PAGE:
Van Life: Campfire Cooking Challenge

Leslie says: One of the great joys of traveling in a van is being outside so much. The van’s a cozy shelter, especially on a rainy night, but there’s nothing better than an evening spent drinking wine, and hanging out around a blazing campfire. Unless it’s cooking over one. Here’s a few tips and tricks I’ve picked up since we started OGT. Scroll down to the bottom for an ultra-easy recipe.

Leslie cooking

Invest in a Good Grill Pan

Yes, most people prefer to fire up meat directly over the source of heat, but 9 out of 10 camp grills are either filthy or rusty, or the bars too widely spaced. I’ve had great results using my beloved Lodge Cast Iron on top of the grate, heating it up by placing the lid on top. Add olive oil, the seasoned meat and cover. Minutes later, flip and finish.

Double Duty

While the meat rests — on our most recent trip, I made carne asada from Trader Joe’s — I warmed a chili mac pasta I made the night before. Five minutes later, we were eating.

chili mac on oregon coast

Clean Up Tip

Our friend, Ted, is the one-man cleanup crew on backpacking trips, and he’s a big believer in warming up water in the dirty pan. Makes it a whole lot easier to scour. John tried it after this messy meal and it worked well. We haven’t quite figured out how to efficiently use the teeny sink in the Eurovan’s kitchen for doing dishes, so the operation’s done outside. The vehicle we rented from Road Trip Oregon had a spray nozzle in the back, which was so helpful. The more we travel in these rigs, the more we LOVE them.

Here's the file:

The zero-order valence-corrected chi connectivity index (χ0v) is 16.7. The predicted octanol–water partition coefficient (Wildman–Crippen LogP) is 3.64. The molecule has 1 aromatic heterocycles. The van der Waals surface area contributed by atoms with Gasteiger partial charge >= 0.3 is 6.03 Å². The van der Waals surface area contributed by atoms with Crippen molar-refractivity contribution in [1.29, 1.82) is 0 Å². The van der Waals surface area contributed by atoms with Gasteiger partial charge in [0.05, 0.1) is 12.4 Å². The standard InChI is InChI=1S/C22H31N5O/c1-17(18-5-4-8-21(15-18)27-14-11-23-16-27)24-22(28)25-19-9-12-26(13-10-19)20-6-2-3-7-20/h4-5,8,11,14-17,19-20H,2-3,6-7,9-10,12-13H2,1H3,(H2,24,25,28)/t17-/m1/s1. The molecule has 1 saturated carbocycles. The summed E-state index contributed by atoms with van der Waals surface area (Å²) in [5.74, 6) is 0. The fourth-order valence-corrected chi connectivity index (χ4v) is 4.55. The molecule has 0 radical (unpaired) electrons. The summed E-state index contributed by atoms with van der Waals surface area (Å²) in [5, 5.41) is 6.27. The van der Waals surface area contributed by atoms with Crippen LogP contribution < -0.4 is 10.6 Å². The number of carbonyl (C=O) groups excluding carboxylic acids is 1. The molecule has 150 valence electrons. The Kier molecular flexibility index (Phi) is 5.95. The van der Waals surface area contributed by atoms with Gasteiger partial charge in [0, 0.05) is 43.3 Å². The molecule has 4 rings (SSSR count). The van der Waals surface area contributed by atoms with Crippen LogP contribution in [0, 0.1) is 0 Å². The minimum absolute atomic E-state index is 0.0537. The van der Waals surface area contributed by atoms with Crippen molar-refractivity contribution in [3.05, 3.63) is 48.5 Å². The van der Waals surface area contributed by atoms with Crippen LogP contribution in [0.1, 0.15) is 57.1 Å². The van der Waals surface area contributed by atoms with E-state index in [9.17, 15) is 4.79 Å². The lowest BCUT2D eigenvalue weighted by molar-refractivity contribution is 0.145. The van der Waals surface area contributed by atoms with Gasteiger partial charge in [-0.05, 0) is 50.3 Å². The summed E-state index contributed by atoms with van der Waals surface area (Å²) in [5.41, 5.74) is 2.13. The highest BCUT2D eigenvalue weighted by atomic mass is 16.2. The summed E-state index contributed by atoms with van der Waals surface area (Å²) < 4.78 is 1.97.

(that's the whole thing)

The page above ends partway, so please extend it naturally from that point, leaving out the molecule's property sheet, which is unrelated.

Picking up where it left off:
The Recipe: 4-Ingredient Cheesy Chili Mac

  • 1 package black bean pasta (I use the TJ’s brand)
  • 1 can fire-roasted tomatoes with green chili
  • 1/2 jar salsa
  • 1 cup cheddar cheese, cut into small cubes

Cook pasta two minutes less than instructed on the package. (Because it’s going to finish cooking in the sauce.) Drain and add the tomatoes and salsa. If serving immediately, return to the heat and add cheese and warm until the cheese has melted. If warming up later, wait until the pasta has cooled to add the cheese.
Serves 4.

Wine Pairing Recommendation

Here’s a shocker! We drank a white wine with this hearty dish, a Pinot blanc from Erath. This dry, under-the-radar varietal has crisp fruit character and the backbone to stand up to all sorts of assertive flavors of the meal, brightening up the spicy beef and the cheesy pasta like the sun breaking through those gray storm clouds.

steak cooking

 

Shredding Like a Youngster with K2 Pinnacle Skis

Advanced skiers won’t find a better age-busting ski than the K2 Pinnacle 105.

By age-busting, I mean this ski makes everything easier — and it made me feel about 20 years younger.

I tested the Pinnacle 105s in wildly different conditions: during a huge powder dump at Crystal Mountain and on a crispy-firm groomer day at Stevens Pass. The skis crushed everything they came up against.

I took them everywhere — on steeps, chutes, bumps, at high speed, in funky avalanche debris — even a nasty rain crust. They offer a level of control I’ve never experienced on any other ski, and at the same time they felt lively, quick and fun.